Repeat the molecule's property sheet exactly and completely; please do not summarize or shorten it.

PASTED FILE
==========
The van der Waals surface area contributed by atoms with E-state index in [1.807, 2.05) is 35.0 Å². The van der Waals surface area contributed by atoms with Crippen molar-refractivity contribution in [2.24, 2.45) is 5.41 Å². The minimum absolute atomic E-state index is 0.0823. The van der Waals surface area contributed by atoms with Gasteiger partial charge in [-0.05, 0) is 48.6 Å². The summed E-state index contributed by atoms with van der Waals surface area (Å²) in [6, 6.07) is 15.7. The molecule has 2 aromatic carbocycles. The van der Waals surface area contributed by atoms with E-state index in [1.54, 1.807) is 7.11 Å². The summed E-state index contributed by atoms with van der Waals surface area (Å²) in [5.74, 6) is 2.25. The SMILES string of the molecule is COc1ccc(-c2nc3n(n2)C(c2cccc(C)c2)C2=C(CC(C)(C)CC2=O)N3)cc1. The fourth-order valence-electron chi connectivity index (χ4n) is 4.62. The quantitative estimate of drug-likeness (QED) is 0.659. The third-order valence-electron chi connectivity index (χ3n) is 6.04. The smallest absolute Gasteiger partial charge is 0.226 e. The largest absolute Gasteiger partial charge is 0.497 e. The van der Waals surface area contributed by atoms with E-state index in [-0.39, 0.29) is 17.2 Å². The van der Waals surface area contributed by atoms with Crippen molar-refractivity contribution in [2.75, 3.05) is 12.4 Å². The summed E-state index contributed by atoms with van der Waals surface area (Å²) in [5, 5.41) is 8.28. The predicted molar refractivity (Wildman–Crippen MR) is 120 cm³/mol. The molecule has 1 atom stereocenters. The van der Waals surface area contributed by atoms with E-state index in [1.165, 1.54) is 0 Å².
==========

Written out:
The van der Waals surface area contributed by atoms with E-state index in [1.807, 2.05) is 35.0 Å². The van der Waals surface area contributed by atoms with Crippen molar-refractivity contribution in [2.24, 2.45) is 5.41 Å². The minimum absolute atomic E-state index is 0.0823. The van der Waals surface area contributed by atoms with Gasteiger partial charge in [-0.05, 0) is 48.6 Å². The summed E-state index contributed by atoms with van der Waals surface area (Å²) in [6, 6.07) is 15.7. The molecule has 2 aromatic carbocycles. The van der Waals surface area contributed by atoms with E-state index in [1.54, 1.807) is 7.11 Å². The summed E-state index contributed by atoms with van der Waals surface area (Å²) in [5.74, 6) is 2.25. The SMILES string of the molecule is COc1ccc(-c2nc3n(n2)C(c2cccc(C)c2)C2=C(CC(C)(C)CC2=O)N3)cc1. The fourth-order valence-electron chi connectivity index (χ4n) is 4.62. The quantitative estimate of drug-likeness (QED) is 0.659. The third-order valence-electron chi connectivity index (χ3n) is 6.04. The smallest absolute Gasteiger partial charge is 0.226 e. The largest absolute Gasteiger partial charge is 0.497 e. The van der Waals surface area contributed by atoms with E-state index in [-0.39, 0.29) is 17.2 Å². The van der Waals surface area contributed by atoms with Crippen molar-refractivity contribution in [2.75, 3.05) is 12.4 Å². The summed E-state index contributed by atoms with van der Waals surface area (Å²) in [5, 5.41) is 8.28. The predicted molar refractivity (Wildman–Crippen MR) is 120 cm³/mol. The molecule has 1 atom stereocenters. The van der Waals surface area contributed by atoms with E-state index in [1.165, 1.54) is 0 Å².